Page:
In last weeks “Week That Was… Post” Hood #6 promised a sheekwit (secret) craft that we had been working on. These are bean bags that you can warm in the microwave on a very cold night and take to bed for a snuggle or pop in your pockets on a freezing day. They can also just be bean bags for wild and frantic play. This is what you are aiming for:
This project needed quite a bit of help for the tiny people, but was well worth the effort. Definitely a one on one project, for my beginner sewers but then the art of sewing does require plenty of one-on-one time!
Let’s Meet The Players:
- Fabric scraps – we used denim, felt and cotton scraps.
- Embroidery thread.
- We used lentils, some people use barley but the smell can be a bit barley-ish.
- A piece of paper and masking tape to make a cone in step 6.
Let’s Play The Game:
Step 1: The draw and design phase.
Step 2: Then we had a fabric frenzy and a dive through the fabric scrap box.
Step 3: Then it was time to sit down and snip and plot and plan and match up fabric to the drawings.
Step 4: Followed by lots and lots of stitching and needle threading and knots. Not to mention gnashing of teeth, followed by boundless joy at sewing success!!!
Step 5: A special note for appendages, like hair and claws and little tiny limbs. Pin them pointing inwards where you want them to eventually point outwards. (When you turn them the right way round after stitching they will stick out as you wanted them to.)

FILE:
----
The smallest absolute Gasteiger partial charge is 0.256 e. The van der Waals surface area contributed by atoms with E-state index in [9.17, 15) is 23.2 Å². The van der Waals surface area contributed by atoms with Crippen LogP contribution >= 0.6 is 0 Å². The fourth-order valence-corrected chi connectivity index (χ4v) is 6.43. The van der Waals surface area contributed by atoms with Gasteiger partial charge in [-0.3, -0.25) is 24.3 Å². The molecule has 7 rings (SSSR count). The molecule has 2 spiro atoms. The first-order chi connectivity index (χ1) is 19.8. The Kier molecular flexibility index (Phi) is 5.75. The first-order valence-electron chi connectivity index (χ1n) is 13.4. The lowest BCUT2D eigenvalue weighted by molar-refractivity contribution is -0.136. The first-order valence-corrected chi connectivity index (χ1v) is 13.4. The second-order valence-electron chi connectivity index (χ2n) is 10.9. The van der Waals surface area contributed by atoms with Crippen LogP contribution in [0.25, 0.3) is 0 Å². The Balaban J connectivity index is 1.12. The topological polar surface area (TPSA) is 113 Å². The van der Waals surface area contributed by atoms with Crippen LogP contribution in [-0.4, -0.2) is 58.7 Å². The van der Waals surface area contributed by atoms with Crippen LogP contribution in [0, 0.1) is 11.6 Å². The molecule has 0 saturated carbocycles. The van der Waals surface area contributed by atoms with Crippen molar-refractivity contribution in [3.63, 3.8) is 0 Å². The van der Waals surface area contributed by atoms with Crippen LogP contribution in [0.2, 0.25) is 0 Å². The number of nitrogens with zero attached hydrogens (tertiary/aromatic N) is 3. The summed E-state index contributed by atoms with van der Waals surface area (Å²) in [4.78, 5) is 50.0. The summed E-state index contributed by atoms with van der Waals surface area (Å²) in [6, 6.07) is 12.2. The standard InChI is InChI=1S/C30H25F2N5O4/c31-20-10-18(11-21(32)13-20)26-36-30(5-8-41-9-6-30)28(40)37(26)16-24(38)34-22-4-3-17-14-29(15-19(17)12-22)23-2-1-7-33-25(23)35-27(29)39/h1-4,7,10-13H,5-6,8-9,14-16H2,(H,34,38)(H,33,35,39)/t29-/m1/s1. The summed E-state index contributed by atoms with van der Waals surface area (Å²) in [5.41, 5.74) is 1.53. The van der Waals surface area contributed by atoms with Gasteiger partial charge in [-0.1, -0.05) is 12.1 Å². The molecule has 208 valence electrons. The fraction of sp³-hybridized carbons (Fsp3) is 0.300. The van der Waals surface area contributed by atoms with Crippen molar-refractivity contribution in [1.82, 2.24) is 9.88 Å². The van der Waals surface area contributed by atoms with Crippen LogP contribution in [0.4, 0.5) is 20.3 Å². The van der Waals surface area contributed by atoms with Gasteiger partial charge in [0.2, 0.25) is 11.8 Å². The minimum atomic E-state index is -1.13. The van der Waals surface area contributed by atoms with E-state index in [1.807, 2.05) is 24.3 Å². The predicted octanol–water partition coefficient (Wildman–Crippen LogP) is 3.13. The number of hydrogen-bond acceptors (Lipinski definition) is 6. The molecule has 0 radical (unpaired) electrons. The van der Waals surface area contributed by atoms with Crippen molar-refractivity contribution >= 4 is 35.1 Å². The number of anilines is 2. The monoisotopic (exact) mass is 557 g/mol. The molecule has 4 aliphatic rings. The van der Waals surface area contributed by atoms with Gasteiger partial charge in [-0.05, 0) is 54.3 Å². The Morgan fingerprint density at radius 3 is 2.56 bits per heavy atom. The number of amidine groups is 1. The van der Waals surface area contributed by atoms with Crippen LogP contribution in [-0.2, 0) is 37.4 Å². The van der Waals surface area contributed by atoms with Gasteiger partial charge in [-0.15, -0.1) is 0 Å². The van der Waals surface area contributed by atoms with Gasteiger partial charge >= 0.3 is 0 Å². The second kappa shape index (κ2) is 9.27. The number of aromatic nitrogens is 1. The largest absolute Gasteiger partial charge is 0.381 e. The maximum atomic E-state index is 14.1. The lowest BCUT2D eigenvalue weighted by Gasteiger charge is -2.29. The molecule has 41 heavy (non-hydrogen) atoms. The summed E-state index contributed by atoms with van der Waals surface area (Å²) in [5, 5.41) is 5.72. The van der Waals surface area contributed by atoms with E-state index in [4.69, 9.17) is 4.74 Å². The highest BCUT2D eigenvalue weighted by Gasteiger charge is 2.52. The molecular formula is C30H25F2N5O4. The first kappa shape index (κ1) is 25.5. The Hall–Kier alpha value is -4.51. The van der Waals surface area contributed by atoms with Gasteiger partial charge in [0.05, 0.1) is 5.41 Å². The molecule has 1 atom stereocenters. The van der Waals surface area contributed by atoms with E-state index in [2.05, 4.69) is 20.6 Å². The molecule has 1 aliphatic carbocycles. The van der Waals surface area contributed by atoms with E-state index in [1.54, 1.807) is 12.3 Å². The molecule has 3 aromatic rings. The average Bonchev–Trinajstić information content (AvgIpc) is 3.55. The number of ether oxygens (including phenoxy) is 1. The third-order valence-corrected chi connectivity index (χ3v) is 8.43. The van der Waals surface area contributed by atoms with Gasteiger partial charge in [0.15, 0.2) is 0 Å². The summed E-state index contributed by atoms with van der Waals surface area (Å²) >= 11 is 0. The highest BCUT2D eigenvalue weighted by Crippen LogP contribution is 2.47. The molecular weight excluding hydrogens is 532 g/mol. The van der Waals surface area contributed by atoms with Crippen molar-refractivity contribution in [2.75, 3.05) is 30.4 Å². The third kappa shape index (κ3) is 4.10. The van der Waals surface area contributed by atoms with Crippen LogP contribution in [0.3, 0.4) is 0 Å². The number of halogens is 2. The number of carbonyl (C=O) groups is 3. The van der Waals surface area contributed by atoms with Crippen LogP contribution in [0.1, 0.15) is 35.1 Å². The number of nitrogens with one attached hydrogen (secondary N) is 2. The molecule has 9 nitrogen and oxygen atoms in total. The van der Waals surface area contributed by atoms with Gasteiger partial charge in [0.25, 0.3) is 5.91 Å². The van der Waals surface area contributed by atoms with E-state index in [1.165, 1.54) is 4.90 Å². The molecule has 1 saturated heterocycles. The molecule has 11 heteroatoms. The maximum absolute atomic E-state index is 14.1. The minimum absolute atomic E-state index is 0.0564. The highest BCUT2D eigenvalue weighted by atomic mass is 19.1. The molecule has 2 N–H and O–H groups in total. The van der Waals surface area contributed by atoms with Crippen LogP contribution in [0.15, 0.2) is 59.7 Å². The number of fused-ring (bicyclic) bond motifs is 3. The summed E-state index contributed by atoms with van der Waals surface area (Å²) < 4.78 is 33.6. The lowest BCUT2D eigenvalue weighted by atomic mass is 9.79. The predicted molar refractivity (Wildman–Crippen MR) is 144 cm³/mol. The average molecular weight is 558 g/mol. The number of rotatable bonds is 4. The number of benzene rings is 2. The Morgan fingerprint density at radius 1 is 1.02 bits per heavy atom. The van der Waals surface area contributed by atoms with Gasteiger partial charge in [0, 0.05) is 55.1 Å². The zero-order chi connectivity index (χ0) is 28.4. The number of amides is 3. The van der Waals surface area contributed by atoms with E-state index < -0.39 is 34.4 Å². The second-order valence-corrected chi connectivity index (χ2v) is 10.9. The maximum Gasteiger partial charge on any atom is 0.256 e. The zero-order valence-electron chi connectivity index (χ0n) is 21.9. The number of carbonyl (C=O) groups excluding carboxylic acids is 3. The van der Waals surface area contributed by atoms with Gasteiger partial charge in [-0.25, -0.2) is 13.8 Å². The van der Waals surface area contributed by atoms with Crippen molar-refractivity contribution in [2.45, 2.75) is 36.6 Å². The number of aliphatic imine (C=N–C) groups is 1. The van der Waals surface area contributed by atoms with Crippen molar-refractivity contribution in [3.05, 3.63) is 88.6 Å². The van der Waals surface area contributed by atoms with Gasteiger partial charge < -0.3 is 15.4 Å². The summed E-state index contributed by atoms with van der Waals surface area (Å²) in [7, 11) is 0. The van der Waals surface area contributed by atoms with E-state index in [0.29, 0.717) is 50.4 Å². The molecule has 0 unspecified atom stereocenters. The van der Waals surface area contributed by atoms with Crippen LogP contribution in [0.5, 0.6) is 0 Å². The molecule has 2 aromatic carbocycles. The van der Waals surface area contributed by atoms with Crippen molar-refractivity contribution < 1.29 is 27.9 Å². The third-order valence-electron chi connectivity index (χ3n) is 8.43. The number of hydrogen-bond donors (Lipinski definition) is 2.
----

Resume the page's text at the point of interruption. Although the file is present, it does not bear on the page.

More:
Pin your fronts and backs together with the outside pointing inwards. We had a pile of pinned bugs waiting for the mother person to stitch round them with the sewing machine. I wanted this part to be stitched thoroughly I don’t need any strange explosions in bed in the dead of night.
And get stitching. If I used my sewing machine a bit more often – it used to be an extra limb before I had children, then I would remember how to sew straight instead of zig-zag!!!
Step 6: Here they are stitched away and turned right way round, with a gap left open for filling them and turned them right way round.
Now there is a little trick to filling bean bags, that I learnt from the father person years ago. It prevents major spillage!
- Roll a sheet of paper into a cone.
- Pop the cone into your bean bag.
- Fill the cone with beans or in this case lentils.
- Pull the cone out of the bean bag.
- And the beans stay in the bag, no spillage and the job is done.
Pin your bags closed across the gap.
Step 7: Once they were filled sufficiently we stitched them shut.
And we were done… Here are our bugs warmed up and ready for bed.
To warm them up pop them in the microwave for about a minute, then give them a shake around… Pop them back for another minute and shake again. Pop them into bed on a cold night or into a pocket on a cold day.
I did plan to use buttons and sequens and so on but it occurred to me that they might be metal and not very good for microwaves, and plastic ones would create hot spots that could burn so we stuck to just fabric and felt.